• The Rotary Club of Pinjarra welcomed Doctor Matthew Brown as Guest Speaker at their meeting on 12th of January. Matt was introduced to the meeting by Rotarian Duncan Hiles, a former patient of Matt's.

Matt Brown assists patients with all manner of Urological problems, but has a subspecialty interest in robotics, prostate cancer, and Academic surgery. Matt is a graduate of the University of Western Australia, where he completed his medical degree and a PhD in Surgery. In addition to his training in Urology, Matt has undertaken an internationally competitive fellowship in robotics, and worked as a consultant Urologist/Robotic Surgeon at the world famous Guy’s Hospital in London.

Matt returned to Perth in 2015, and took up a substantive appointment at Fiona Stanley Hospital, and private practice at Perth Urology Clinic. Aside from looking after his own patients, Matt has a passion for teaching robotic surgery, and frequently flies interstate to mentor other surgeons. Matt titled his discussion – Robots and the Prostate.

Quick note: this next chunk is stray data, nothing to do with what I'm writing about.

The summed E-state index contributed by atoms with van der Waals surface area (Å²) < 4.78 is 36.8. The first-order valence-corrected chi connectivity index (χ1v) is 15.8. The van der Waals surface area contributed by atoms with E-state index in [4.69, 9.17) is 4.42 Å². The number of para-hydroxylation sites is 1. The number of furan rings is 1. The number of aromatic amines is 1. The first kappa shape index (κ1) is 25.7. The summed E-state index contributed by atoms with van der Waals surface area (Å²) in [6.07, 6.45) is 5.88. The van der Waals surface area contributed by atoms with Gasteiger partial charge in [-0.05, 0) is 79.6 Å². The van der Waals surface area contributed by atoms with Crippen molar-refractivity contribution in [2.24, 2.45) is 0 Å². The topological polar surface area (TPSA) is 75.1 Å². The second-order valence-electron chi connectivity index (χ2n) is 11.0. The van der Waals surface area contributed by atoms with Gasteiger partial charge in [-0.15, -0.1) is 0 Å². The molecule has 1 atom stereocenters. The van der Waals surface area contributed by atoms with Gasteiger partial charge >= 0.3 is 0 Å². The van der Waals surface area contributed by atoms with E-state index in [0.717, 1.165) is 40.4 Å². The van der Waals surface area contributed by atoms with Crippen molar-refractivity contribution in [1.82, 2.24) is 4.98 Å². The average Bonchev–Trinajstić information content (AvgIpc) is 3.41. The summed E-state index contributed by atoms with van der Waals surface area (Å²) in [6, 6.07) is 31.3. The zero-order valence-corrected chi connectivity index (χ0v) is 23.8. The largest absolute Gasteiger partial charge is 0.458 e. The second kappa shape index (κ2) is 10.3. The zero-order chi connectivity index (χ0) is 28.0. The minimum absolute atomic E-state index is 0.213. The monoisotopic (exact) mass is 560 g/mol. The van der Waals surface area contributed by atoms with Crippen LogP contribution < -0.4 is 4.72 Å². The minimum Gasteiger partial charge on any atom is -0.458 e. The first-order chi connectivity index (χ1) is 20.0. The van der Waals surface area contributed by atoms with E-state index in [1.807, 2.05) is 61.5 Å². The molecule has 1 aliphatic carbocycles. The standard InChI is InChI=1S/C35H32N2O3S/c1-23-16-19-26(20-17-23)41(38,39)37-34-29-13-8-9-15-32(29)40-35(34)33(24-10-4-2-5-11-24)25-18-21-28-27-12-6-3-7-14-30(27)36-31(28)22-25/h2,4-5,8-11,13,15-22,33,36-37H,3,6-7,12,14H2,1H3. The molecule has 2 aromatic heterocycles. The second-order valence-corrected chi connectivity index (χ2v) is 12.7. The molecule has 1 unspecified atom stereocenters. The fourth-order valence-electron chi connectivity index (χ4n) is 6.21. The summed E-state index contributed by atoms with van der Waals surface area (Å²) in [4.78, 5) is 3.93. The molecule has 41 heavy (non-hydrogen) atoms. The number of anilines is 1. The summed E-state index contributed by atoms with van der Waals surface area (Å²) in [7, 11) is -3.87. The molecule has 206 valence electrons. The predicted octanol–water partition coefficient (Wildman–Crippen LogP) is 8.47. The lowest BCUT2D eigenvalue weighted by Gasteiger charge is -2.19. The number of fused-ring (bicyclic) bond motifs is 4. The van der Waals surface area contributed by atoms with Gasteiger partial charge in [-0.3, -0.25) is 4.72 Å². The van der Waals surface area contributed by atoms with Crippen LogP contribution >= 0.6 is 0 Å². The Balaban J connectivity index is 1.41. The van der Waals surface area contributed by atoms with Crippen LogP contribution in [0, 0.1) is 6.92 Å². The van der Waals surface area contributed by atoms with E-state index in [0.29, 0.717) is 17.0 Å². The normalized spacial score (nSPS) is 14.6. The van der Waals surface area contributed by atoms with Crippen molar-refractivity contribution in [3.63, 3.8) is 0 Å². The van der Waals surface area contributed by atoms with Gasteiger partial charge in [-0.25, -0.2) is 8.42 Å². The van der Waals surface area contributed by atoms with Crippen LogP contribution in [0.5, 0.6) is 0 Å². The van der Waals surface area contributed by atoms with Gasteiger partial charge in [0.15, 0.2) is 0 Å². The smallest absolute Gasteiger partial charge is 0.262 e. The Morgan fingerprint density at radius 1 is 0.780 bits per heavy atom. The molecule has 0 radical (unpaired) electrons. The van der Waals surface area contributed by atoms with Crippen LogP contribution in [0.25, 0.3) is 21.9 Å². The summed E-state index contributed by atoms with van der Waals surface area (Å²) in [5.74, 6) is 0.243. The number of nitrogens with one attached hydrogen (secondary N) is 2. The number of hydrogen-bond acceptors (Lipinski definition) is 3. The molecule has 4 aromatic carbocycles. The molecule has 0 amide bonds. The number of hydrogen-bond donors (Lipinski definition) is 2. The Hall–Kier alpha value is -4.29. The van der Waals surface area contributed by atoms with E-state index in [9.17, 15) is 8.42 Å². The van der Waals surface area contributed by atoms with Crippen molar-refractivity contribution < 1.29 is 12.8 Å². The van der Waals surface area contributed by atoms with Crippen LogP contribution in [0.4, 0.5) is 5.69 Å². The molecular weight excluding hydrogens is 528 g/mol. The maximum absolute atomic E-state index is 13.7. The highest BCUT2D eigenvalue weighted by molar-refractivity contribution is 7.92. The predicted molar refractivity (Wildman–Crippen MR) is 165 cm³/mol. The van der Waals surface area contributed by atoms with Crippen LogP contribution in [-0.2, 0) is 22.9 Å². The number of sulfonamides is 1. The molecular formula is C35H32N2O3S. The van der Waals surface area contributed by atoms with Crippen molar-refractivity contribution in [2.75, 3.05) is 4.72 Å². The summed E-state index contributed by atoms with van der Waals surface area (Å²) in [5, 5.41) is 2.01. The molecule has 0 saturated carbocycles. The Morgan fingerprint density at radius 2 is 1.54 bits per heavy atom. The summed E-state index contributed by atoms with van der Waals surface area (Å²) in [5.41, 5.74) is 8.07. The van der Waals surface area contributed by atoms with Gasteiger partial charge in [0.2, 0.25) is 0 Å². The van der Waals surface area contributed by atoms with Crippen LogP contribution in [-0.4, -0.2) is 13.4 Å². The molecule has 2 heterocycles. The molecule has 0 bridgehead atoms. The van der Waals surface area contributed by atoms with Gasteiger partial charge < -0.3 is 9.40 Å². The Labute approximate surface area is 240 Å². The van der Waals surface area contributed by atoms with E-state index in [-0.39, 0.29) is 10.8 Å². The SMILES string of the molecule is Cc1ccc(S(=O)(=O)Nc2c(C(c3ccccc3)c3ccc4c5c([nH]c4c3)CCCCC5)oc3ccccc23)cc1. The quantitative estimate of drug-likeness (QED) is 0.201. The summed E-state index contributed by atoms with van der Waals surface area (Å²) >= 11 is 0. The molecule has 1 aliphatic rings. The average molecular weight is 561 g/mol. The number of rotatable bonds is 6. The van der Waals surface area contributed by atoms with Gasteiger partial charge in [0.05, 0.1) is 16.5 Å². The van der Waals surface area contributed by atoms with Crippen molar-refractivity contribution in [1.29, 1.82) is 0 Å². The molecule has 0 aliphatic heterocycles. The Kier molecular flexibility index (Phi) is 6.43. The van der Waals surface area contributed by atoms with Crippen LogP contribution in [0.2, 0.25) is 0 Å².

Leonardo Da Vinci made the first robot in 1495. Called "Leonardo's Mechanical Knight", it was a humanoid automaton whose movement was based on a pulley system. Robots (the term comes from a Slavic root, robot-, with meanings associated with labor) nowadays are highly complex machines using Artificial Intelligence. The evolution of the  use of robotic assistance when performing surgery includes the use of internet technology where this connectivity is enabling remote operations to be performed.
Matt discussed many of the various advanced Robots now used for surgery world-wide.
The "Da Vinci" robot (manufactured by Intuitive Surgical) is the machine used for most surgical procedures performed with robotic assistance on the prostate in Perth.